Please use this identifier to cite or link to this item: http://hdl.handle.net/2440/103422
Type: Thesis
Title: “We’re completely back to normal, but I’d say it’s a new normal”: A qualitative exploration of adapted functioning in rural families following a parental cancer diagnosis
Author: Garrard, Eleanor
Issue Date: 2016
School/Discipline: School of Psychology
Abstract: The Resiliency Model of Family Adjustment and Adaptation (RMFAA) proposes that the diagnosis of cancer constitutes a life crisis for not only the patient, but the family unit as a whole. For rural families, a cancer diagnosis may be particularly debilitating due to the pile up of financial, practical and emotional stressors, all of which stem from difficulties in accessing vital medical and psychosocial care. A body of literature has investigated these issues using an individualistic framework, however, a holistic, family-oriented approach has not been applied to rural families affected by cancer. Therefore, in the current study, the RMFAA was utilised to guide a qualitative exploration into rural families’ functioning throughout the course of a cancer diagnosis. Ten families, wherein a parent of dependent children had received a cancer diagnosis, participated in focus groups. Data were analysed using thematic analysis, and four core themes were identified. “Key challenges to coping in a rural cancer context” encompassed three sub-themes: “frequent travel”, “increased work/financial demands”, and “familial separation”. Similarly, “protective internal factors” comprised three sub-themes: “children’s restricted comprehension of a cancer diagnosis and the need to adapt communication accordingly”, “strong and stable family relationships are highly valued by rural families”, and “the value of problem solving in promoting normality”. “Protective external factors” comprised two sub-themes: “offers of community support can be perceived as both helpful and unhelpful” and “support services are frequently accessed and typically appreciated”. “Not all consequences of a cancer diagnosis are negative” was the final theme to emerge from the data. The findings suggested that rural families’ ability to access external resources was moderated by the strength of their internal protective factors; resulting in significant practical implications pertaining to the development of interventions that accommodate the specific cancer support needs of rural families.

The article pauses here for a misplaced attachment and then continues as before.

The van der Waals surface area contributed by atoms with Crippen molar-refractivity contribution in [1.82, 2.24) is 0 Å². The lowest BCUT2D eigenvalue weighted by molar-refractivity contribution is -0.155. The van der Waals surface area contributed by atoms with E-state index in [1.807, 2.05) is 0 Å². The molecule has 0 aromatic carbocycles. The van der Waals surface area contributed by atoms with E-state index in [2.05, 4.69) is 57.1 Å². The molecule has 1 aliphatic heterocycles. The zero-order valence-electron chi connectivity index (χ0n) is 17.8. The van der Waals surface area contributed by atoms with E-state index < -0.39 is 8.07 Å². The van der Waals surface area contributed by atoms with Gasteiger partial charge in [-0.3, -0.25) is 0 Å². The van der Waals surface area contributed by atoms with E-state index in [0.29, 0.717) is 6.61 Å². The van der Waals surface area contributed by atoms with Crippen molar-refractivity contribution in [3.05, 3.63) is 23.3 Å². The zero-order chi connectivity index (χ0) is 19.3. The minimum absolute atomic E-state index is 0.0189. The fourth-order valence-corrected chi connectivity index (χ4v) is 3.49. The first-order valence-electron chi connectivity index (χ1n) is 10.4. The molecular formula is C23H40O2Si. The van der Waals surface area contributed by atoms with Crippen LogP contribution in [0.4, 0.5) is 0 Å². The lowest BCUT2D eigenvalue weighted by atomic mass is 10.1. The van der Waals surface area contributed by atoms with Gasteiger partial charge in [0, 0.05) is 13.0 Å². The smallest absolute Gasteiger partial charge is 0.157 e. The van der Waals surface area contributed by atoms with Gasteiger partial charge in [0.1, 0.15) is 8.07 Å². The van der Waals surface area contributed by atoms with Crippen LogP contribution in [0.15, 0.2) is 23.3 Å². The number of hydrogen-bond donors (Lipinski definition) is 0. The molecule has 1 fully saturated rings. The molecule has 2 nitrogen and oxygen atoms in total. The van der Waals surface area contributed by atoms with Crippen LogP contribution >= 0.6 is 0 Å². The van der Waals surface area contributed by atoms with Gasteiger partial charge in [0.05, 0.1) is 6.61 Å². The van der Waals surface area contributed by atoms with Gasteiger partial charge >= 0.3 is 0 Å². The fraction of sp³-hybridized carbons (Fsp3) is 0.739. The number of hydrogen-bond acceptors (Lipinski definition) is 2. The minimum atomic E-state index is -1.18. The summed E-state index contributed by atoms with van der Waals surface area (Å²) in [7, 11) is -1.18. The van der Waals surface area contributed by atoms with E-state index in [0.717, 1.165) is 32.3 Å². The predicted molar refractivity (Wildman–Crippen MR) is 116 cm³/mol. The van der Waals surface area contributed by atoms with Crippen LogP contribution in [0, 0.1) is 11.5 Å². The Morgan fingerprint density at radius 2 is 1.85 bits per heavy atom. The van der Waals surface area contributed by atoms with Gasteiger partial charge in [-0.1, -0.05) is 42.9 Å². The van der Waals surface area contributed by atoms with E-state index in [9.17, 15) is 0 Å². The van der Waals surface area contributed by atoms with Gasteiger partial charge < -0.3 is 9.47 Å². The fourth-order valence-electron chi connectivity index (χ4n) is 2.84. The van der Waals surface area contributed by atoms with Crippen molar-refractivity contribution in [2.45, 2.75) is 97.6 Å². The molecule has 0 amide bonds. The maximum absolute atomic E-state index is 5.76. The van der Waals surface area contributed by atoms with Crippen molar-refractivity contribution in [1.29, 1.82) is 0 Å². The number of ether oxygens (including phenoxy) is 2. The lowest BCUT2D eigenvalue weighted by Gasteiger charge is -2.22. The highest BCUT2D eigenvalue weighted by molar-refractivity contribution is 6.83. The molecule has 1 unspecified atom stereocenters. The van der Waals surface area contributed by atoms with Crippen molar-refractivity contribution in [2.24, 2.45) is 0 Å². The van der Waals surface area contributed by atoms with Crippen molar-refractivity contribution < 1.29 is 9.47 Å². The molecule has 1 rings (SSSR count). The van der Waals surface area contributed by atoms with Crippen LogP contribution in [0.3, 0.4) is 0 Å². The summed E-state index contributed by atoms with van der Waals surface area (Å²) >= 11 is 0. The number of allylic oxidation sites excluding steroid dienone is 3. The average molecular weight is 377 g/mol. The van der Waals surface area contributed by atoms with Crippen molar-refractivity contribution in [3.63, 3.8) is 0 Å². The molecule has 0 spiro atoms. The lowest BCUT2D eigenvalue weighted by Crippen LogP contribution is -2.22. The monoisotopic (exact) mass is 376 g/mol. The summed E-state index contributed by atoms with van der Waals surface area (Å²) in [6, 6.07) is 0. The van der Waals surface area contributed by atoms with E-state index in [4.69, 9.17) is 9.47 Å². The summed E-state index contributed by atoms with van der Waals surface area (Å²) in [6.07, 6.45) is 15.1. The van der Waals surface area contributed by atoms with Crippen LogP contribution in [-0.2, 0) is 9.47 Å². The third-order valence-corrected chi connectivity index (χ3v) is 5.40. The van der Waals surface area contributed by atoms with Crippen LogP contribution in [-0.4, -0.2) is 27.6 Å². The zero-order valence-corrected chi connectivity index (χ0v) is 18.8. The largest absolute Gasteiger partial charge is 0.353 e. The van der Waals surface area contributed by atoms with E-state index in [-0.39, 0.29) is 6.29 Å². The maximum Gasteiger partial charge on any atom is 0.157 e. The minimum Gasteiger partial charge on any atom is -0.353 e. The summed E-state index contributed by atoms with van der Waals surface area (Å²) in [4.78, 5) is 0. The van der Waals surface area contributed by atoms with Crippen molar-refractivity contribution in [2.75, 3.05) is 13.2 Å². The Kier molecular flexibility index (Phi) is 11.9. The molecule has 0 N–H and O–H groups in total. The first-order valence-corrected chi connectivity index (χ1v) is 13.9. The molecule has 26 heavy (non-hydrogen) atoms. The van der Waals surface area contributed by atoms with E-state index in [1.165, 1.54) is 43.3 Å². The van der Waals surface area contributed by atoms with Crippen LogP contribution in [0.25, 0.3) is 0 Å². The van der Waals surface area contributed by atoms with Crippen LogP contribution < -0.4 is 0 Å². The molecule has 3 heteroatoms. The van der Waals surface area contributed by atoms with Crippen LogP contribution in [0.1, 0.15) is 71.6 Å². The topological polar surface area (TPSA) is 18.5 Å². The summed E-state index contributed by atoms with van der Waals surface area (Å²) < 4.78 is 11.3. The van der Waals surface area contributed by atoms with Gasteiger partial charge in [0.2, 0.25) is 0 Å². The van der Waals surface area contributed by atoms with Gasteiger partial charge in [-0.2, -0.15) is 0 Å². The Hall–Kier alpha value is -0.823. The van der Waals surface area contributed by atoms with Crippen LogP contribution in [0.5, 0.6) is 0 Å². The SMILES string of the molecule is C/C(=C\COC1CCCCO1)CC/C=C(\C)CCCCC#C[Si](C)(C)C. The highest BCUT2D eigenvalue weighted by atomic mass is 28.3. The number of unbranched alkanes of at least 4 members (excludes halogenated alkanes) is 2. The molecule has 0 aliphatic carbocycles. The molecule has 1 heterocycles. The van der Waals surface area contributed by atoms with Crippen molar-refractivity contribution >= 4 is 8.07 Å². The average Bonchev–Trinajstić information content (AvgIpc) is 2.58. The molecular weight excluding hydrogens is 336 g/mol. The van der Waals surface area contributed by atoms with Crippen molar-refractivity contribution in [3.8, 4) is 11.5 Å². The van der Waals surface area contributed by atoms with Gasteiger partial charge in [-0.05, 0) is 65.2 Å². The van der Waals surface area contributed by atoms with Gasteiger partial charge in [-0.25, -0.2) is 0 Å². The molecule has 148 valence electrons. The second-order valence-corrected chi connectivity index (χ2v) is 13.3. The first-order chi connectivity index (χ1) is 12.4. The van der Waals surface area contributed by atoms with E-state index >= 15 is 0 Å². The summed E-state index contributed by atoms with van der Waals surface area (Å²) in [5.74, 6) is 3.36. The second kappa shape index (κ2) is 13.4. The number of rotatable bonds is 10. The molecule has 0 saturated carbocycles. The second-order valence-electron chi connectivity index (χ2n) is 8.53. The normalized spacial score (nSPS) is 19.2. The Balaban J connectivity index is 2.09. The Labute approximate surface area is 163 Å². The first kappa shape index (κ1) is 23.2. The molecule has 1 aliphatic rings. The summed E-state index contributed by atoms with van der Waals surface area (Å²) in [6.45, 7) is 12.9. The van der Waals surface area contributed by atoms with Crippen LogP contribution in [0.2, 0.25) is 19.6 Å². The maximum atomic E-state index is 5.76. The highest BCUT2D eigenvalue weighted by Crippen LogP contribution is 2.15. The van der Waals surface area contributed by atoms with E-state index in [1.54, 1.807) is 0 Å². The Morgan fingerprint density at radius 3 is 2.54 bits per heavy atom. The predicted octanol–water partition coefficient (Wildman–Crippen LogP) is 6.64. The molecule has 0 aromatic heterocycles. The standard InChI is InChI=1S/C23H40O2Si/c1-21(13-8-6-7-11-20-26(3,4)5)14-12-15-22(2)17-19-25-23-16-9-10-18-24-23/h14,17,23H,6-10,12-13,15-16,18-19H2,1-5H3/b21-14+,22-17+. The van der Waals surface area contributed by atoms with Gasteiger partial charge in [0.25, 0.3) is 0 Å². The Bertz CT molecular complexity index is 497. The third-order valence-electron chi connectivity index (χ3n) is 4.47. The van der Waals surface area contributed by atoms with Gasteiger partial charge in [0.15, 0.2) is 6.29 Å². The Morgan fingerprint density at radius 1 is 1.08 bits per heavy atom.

Dissertation Note: Thesis (B.Sc.(Hons)) -- University of Adelaide, School of Psychology, 2016
Keywords: Honours; Psychology
Description: This item is only available electronically.
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Appears in Collections:School of Psychology

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